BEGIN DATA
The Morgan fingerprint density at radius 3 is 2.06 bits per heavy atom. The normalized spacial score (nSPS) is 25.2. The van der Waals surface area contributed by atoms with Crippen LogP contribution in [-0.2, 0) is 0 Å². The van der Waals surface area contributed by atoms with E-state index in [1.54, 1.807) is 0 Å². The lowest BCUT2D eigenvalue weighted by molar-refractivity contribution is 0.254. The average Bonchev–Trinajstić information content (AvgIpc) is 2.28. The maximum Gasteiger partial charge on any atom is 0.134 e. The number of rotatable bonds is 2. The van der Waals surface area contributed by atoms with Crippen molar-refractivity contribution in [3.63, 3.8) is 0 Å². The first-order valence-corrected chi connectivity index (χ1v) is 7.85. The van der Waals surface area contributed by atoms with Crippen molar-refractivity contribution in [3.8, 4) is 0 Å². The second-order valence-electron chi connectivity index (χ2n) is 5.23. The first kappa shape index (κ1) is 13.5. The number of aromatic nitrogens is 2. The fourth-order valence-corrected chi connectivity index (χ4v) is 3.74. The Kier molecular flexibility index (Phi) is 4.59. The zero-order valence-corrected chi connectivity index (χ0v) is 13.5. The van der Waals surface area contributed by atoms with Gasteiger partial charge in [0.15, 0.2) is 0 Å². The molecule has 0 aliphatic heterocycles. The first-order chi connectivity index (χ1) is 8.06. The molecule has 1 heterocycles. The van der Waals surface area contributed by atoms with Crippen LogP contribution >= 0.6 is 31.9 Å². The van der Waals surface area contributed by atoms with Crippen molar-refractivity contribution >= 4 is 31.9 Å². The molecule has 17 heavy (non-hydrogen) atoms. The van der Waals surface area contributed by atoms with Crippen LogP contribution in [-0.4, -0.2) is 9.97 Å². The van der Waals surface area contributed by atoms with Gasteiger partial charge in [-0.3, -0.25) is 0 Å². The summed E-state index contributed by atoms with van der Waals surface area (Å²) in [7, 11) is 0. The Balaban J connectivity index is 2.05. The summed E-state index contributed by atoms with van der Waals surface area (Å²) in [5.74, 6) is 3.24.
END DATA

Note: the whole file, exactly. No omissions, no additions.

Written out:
The Morgan fingerprint density at radius 3 is 2.06 bits per heavy atom. The normalized spacial score (nSPS) is 25.2. The van der Waals surface area contributed by atoms with Crippen LogP contribution in [-0.2, 0) is 0 Å². The van der Waals surface area contributed by atoms with E-state index in [1.54, 1.807) is 0 Å². The lowest BCUT2D eigenvalue weighted by molar-refractivity contribution is 0.254. The average Bonchev–Trinajstić information content (AvgIpc) is 2.28. The maximum Gasteiger partial charge on any atom is 0.134 e. The number of rotatable bonds is 2. The van der Waals surface area contributed by atoms with Crippen molar-refractivity contribution in [3.63, 3.8) is 0 Å². The first-order valence-corrected chi connectivity index (χ1v) is 7.85. The van der Waals surface area contributed by atoms with Crippen molar-refractivity contribution in [3.8, 4) is 0 Å². The second-order valence-electron chi connectivity index (χ2n) is 5.23. The first kappa shape index (κ1) is 13.5. The number of aromatic nitrogens is 2. The fourth-order valence-corrected chi connectivity index (χ4v) is 3.74. The Kier molecular flexibility index (Phi) is 4.59. The zero-order valence-corrected chi connectivity index (χ0v) is 13.5. The van der Waals surface area contributed by atoms with Gasteiger partial charge in [0.15, 0.2) is 0 Å². The molecule has 0 aliphatic heterocycles. The first-order chi connectivity index (χ1) is 8.06. The molecule has 1 heterocycles. The van der Waals surface area contributed by atoms with Crippen LogP contribution >= 0.6 is 31.9 Å². The van der Waals surface area contributed by atoms with Crippen molar-refractivity contribution >= 4 is 31.9 Å². The molecule has 17 heavy (non-hydrogen) atoms. The van der Waals surface area contributed by atoms with Crippen LogP contribution in [-0.4, -0.2) is 9.97 Å². The van der Waals surface area contributed by atoms with Gasteiger partial charge in [-0.3, -0.25) is 0 Å². The summed E-state index contributed by atoms with van der Waals surface area (Å²) in [7, 11) is 0. The Balaban J connectivity index is 2.05. The summed E-state index contributed by atoms with van der Waals surface area (Å²) in [5.74, 6) is 3.24.